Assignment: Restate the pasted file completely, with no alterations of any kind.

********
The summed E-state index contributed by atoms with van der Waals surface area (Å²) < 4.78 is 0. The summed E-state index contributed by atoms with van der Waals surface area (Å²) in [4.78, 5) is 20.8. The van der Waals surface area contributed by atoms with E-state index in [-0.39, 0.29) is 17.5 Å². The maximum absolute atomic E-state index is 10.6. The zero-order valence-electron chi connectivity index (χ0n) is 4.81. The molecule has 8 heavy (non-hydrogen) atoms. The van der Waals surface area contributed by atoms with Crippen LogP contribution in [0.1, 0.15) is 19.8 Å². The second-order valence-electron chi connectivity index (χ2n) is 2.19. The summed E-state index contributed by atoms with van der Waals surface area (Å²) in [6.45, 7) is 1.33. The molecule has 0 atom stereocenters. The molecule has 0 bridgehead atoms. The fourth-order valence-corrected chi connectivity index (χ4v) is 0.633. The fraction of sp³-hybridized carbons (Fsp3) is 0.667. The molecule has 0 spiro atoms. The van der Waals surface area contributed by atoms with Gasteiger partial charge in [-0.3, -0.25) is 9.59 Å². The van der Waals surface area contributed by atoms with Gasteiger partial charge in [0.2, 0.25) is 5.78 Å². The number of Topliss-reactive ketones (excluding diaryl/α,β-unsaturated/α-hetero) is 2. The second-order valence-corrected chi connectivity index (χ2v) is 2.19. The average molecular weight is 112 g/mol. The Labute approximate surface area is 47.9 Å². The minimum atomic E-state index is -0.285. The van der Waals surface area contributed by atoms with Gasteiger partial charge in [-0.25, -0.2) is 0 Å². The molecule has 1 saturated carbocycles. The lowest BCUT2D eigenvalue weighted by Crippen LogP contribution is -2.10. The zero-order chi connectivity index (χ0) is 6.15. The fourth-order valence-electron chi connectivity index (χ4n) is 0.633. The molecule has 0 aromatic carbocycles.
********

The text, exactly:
The summed E-state index contributed by atoms with van der Waals surface area (Å²) < 4.78 is 0. The summed E-state index contributed by atoms with van der Waals surface area (Å²) in [4.78, 5) is 20.8. The van der Waals surface area contributed by atoms with E-state index in [-0.39, 0.29) is 17.5 Å². The maximum absolute atomic E-state index is 10.6. The zero-order valence-electron chi connectivity index (χ0n) is 4.81. The molecule has 8 heavy (non-hydrogen) atoms. The van der Waals surface area contributed by atoms with Crippen LogP contribution in [0.1, 0.15) is 19.8 Å². The second-order valence-electron chi connectivity index (χ2n) is 2.19. The summed E-state index contributed by atoms with van der Waals surface area (Å²) in [6.45, 7) is 1.33. The molecule has 0 atom stereocenters. The molecule has 0 bridgehead atoms. The fourth-order valence-corrected chi connectivity index (χ4v) is 0.633. The fraction of sp³-hybridized carbons (Fsp3) is 0.667. The molecule has 0 spiro atoms. The van der Waals surface area contributed by atoms with Gasteiger partial charge in [-0.3, -0.25) is 9.59 Å². The van der Waals surface area contributed by atoms with Gasteiger partial charge in [0.2, 0.25) is 5.78 Å². The number of Topliss-reactive ketones (excluding diaryl/α,β-unsaturated/α-hetero) is 2. The second-order valence-corrected chi connectivity index (χ2v) is 2.19. The average molecular weight is 112 g/mol. The Labute approximate surface area is 47.9 Å². The minimum atomic E-state index is -0.285. The van der Waals surface area contributed by atoms with Gasteiger partial charge in [-0.25, -0.2) is 0 Å². The molecule has 1 saturated carbocycles. The lowest BCUT2D eigenvalue weighted by Crippen LogP contribution is -2.10. The zero-order chi connectivity index (χ0) is 6.15. The fourth-order valence-electron chi connectivity index (χ4n) is 0.633. The molecule has 0 aromatic carbocycles.